Every now and then, something happens which reminds us just how precarious is the way of life that we have all learned to take for granted. Most of us remember how, when the transport workers went on strike, petrol disappeared from the pumps and the super-market shelves emptied - all within about 36 hours. Had the TGWU not gone back to work the power stations would have shut down and mass transport would have ceased to function: you wouldn't have been able to light or heat your home; you wouldn't have been able to cook, wash or clean. People would have started pouring out of the cities to see what they could find in the country, but the country would already have been picked clean... and what would have happenned next doesn't bear thinking about... imagine the police trying to keep order without their lovely squad cars.

For a great number of years, a diverting topics of debate among those with an interest in the ancient world, has been how, in the first quarter of the CIV, the Western Empire came to collapse. One of the more entertaining of the theories advanced postulated that the Romans progressively poisoned themselves by using lead piping to convey their drinking water. I always thought this one was rather discredited when the archaeologists discovered the hollowed out tree trunks that were used to pipe water to the cisterns along Hadrian's Wall - the stalls in the Colosseum may have been full of the living dead, but the average legionary presumably still had enough in the way of brains to blow his nose?

In the simple-minded CXIX it was thought that what caused the fall of the Roman Empire was military failure: the Roman army was catastrophically defeated at Adrianople in 378 AD, and thereafter the Goths ranged through the Balkans and Northern Italy.
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9 of 9 people found the following review helpful By Prairie Pal on 4 July 2009
Format: Paperback Verified Purchase
This little book is not going to catalogue all of the barbarian invasions or exhaustively explore the many reasons for the fall of the western Roman Empire but it is going to answer the question: what was the effect of the century-long collapse of civilization? The sensitive New Age Guy historiography of the 1990s that saw the invasions as a kind of semi-consensual rough wooing and which downplayed the older accounts of devastation and ruin have now been authoritatively blown out of the water. Ward-Perkins shows that the barbarian incursions did, in fact, lead to the destruction of comfort, leisure, law and civilization and he has done so by meticulous demonstration of material evidence. The postmodernists who claim that exposing the truth of barbarian barbarity is merely a kind of lingering racism or "othering" the Outsider should be embarrassed by the intellectual clarity and courage of this book.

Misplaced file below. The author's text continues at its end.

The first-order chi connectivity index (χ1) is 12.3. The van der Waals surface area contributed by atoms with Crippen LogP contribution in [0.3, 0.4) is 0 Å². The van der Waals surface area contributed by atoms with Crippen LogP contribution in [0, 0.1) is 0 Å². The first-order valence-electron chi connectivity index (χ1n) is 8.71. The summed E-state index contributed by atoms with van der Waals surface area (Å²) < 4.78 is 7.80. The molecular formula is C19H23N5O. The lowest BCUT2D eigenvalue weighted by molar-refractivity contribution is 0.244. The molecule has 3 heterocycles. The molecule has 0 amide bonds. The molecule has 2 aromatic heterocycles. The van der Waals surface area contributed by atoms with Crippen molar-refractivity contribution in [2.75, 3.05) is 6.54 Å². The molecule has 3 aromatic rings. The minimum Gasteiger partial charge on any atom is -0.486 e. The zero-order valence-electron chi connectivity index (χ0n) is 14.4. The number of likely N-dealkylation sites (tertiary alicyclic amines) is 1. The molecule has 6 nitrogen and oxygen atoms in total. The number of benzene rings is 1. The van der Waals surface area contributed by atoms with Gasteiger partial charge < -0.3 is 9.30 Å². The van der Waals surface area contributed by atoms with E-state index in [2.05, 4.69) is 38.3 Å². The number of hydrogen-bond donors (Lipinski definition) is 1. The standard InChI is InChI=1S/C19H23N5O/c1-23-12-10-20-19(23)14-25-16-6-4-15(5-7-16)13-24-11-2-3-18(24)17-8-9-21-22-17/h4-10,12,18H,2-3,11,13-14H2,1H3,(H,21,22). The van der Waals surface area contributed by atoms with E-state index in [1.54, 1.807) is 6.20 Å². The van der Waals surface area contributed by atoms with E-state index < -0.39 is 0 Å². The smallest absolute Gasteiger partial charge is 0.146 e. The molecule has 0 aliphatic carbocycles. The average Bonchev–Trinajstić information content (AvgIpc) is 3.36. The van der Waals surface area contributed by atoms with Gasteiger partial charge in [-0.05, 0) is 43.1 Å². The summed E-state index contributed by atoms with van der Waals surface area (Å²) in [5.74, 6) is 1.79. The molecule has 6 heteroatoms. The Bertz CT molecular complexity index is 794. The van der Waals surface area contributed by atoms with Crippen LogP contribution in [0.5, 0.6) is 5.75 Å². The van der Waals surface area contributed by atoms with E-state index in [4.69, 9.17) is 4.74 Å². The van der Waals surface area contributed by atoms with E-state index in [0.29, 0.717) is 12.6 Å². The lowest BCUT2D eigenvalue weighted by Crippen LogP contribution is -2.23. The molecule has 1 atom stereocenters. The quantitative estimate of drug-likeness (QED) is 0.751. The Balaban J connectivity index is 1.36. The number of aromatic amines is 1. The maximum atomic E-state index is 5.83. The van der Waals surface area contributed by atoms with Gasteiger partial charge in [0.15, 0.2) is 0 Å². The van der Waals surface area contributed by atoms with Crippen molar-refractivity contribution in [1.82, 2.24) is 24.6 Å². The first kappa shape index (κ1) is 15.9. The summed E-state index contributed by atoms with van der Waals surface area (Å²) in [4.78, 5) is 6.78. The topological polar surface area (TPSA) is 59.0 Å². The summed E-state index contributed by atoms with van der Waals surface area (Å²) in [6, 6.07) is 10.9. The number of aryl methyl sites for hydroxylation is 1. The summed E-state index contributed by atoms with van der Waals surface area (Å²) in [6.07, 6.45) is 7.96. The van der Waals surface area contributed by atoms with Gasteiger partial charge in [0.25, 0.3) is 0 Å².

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32 of 34 people found the following review helpful By D. Harvey-George on 8 Aug. 2006
Format: Paperback
Empires are about exploitation but they can also bring benefits to the conquered peoples. Does it matter to a farmer on the hills of Cumbria whether his master is a Celtic King, Roman Emporer or Saxon? Well it does in as much that the stability of the Roman Empire and its excellent infrastructure meant he could enjoy good quality produce from olive oil to pottery. When the Empire went even kings, albeit surrounded by gold, ended up living in much reduced circumstances. The fall of Rome was such a cataclysmic event for Western Europe that is now etched on our folk memory. If Rome fell over a few short decades could it happen to us?

As other reviewers have commented, Ward-Perkins books explains the economic and cultural changes that took place immediately before and in the two centuries following the fall of Rome. Although he has his own opinions as to what happened he makes it clear where the evidence - written and archeological - is lacking and also puts across other viewpoints at variance with his own.

An excellent if slightly slim volume and a lesson from history that all empires come to and end sometime. Will the pax Europa ultimately be overwhelmed by a tidal wave of immigration from excluded people from beyond the frontiers or will its own internal problems, declining population and inability to renew itself prove its downfall?